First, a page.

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Seven Types of Atheism
Cover of Seven Types of Atheism
Seven Types of Atheism
by John Gray
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From the provocative author of Straw Dogs comes an incisive, surprising intervention in the political and scientific debate over religion and atheism

When you explore older atheisms, you will find that some of your firmest convictions—secular or religious—are highly questionable. If this prospect disturbs you, what you are looking for may be freedom from thought.

For a generation now, public debate has been corroded by a shrill, narrow derision of religion in the name of an often vaguely understood "science." John Gray's stimulating and enjoyable new book, Seven Types of Atheism, describes the complex, dynamic world of older atheisms, a tradition that is, he writes, in many ways intertwined with and as rich as religion itself.

Along a spectrum that ranges from the convictions of "God-haters" like the Marquis de Sade to the mysticism of Arthur Schopenhauer, from Bertrand Russell's search for truth in mathematics to secular political religions like Jacobinism and Nazism, Gray explores the various ways great minds have attempted to understand the questions of salvation, purpose, progress, and evil. The result is a book that sheds an extraordinary light on what it is to be human.

From the provocative author of Straw Dogs comes an incisive, surprising intervention in the political and scientific debate over religion and atheism

When you explore older atheisms, you will find that some of your firmest convictions—secular or religious—are highly questionable. If this prospect disturbs you, what you are looking for may be freedom from thought.

For a generation now, public debate has been corroded by a shrill, narrow derision of religion in the name of an often vaguely understood "science." John Gray's stimulating and enjoyable new book, Seven Types of Atheism, describes the complex, dynamic world of older atheisms, a tradition that is, he writes, in many ways intertwined with and as rich as religion itself.

Along a spectrum that ranges from the convictions of "God-haters" like the Marquis de Sade to the mysticism of Arthur Schopenhauer, from Bertrand Russell's search for truth in mathematics to secular political religions like Jacobinism and Nazism, Gray explores the various ways great minds have attempted to understand the questions of salvation, purpose, progress, and evil. The result is a book that sheds an extraordinary light on what it is to be human.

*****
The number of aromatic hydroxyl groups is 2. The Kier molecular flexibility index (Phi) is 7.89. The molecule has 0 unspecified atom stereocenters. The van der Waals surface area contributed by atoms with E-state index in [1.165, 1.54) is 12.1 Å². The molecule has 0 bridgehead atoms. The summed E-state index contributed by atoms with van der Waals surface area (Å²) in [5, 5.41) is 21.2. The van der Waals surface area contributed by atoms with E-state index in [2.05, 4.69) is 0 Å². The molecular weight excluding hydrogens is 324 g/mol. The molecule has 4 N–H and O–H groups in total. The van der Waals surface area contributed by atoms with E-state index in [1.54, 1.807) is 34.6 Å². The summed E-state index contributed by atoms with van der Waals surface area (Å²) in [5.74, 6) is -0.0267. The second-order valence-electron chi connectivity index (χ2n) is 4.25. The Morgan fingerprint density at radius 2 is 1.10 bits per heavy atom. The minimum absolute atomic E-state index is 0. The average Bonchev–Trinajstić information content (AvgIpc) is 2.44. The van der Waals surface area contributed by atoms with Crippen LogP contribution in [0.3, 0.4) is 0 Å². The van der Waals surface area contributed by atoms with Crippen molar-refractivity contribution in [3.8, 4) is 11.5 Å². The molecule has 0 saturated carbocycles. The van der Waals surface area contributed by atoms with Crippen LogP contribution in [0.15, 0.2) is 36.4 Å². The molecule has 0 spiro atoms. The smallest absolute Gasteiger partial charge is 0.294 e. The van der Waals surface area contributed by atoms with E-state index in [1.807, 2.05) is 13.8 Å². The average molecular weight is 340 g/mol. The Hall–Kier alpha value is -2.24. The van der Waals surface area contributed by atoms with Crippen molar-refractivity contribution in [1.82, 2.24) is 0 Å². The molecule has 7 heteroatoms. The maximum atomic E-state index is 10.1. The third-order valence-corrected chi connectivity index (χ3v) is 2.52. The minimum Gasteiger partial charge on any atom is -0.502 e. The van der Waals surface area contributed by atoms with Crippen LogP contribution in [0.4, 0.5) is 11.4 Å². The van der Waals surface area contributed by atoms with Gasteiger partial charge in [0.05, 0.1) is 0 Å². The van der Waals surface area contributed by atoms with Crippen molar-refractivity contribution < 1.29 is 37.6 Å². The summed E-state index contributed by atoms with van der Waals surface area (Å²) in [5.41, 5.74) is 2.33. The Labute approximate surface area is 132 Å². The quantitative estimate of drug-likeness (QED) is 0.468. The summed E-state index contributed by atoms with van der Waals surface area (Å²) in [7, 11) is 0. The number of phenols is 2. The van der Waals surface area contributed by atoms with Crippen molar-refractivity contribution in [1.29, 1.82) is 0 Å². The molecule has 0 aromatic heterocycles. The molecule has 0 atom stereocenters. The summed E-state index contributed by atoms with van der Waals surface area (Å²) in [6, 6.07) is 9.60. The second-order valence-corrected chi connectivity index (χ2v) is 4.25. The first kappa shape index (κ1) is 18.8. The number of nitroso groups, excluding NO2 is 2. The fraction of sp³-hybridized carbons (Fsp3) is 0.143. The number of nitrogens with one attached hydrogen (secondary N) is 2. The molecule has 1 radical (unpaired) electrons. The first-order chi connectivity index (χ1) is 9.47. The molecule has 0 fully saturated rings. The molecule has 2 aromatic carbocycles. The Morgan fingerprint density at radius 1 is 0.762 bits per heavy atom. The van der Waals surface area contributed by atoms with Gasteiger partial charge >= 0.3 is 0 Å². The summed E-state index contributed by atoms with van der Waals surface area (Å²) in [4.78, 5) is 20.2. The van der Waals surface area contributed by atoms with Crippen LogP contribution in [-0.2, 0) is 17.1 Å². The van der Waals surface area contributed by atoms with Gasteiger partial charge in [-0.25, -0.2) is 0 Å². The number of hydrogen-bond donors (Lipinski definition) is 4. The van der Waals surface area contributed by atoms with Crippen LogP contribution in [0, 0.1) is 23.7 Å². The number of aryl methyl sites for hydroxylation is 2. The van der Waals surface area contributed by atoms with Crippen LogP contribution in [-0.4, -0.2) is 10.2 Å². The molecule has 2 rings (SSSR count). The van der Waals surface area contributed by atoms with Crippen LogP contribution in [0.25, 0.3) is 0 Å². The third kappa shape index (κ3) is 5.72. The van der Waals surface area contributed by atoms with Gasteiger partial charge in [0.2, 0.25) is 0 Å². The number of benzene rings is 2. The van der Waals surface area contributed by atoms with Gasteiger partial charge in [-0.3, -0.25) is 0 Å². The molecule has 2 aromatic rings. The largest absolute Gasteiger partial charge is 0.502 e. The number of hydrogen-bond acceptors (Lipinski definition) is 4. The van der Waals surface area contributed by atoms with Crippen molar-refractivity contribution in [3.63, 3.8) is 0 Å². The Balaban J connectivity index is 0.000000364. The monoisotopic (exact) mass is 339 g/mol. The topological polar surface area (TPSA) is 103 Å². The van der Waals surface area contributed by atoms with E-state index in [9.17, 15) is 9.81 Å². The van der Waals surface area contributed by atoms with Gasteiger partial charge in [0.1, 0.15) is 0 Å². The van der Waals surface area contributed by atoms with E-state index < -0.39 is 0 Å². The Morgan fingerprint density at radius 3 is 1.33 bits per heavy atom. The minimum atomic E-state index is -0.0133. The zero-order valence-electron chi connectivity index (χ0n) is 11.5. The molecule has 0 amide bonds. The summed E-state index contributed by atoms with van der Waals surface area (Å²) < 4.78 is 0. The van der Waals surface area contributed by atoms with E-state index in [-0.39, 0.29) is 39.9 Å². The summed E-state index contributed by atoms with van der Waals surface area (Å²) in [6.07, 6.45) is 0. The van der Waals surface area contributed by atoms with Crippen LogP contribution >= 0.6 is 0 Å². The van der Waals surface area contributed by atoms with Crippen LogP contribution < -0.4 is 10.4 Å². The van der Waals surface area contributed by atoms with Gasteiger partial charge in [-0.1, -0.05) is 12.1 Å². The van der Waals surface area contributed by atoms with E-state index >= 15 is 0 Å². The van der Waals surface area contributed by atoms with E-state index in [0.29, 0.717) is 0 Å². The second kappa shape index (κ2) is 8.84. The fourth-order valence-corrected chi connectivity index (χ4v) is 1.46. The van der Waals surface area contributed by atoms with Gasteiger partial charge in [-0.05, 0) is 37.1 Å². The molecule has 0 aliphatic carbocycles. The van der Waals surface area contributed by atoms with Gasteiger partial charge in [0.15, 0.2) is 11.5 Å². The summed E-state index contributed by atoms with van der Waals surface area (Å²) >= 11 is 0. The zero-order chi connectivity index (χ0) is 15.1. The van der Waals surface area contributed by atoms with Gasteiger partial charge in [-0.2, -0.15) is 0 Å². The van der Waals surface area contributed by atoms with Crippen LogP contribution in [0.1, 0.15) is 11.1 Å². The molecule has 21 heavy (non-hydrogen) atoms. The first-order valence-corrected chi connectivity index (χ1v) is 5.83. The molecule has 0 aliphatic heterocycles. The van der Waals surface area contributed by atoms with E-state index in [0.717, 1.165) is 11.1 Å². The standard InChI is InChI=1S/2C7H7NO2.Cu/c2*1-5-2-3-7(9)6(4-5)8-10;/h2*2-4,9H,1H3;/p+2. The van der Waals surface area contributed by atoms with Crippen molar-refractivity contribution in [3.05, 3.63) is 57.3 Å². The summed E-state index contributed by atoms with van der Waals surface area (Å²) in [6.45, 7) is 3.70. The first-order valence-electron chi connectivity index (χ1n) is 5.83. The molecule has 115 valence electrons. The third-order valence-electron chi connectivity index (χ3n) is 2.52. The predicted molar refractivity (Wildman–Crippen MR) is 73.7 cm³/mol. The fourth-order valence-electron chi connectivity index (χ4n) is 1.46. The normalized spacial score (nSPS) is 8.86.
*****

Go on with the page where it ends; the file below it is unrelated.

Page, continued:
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About the Author-
  • John Gray is the author of many critically acclaimed books, including The Silence of Animals, The Immortalization Commission, Black Mass, and Straw Dogs. A regular contributor to The New York Review of Books, he has been a professor of politics at Oxford, a visiting professor at Harvard and Yale, and a professor of European thought at the London School of Economics. He now writes full-time.
Reviews-
  • Publisher's Weekly

    Starred review from August 27, 2018
    Reviewing the lives, principles, and practices of prominent and obscure atheists from centuries past, Gray (Straw Dogs) challenges the presuppositions and positions of contemporary atheists and secular liberals in this powerful book. By looking back at mystical atheists such as Meister Eckhart and Arthur Schopenhauer, or “God-haters” such as Fyodor Dostoyevsky and the Marquis de Sade (as well as movements such as monism, positivism, Nazism, and communism), Gray peels back the godless sheen to show that much of what is called “atheist” is actually quite religious. He argues that the only real difference between traditional conceptions of atheism and religion is that, in place of a monotheistic God, atheists found faith in humanity and its ability to improve as a species. Many of the examples Gray cites show a zealous commitment to humans “self-realizing” in the midst of history—whether through an uprising of the working class, technology, or Nietzschean Übermensch ethic. Gray sees this belief as just as far-fetched as that of a deity who spoke the world into being. Going after the sacred cows of atheism, Gray’s work is more of a polemic than it is pure explanation or historical overview. Although prone to some sweeping statements, Gray alluringly invites readers to reconsider what atheism is and should be.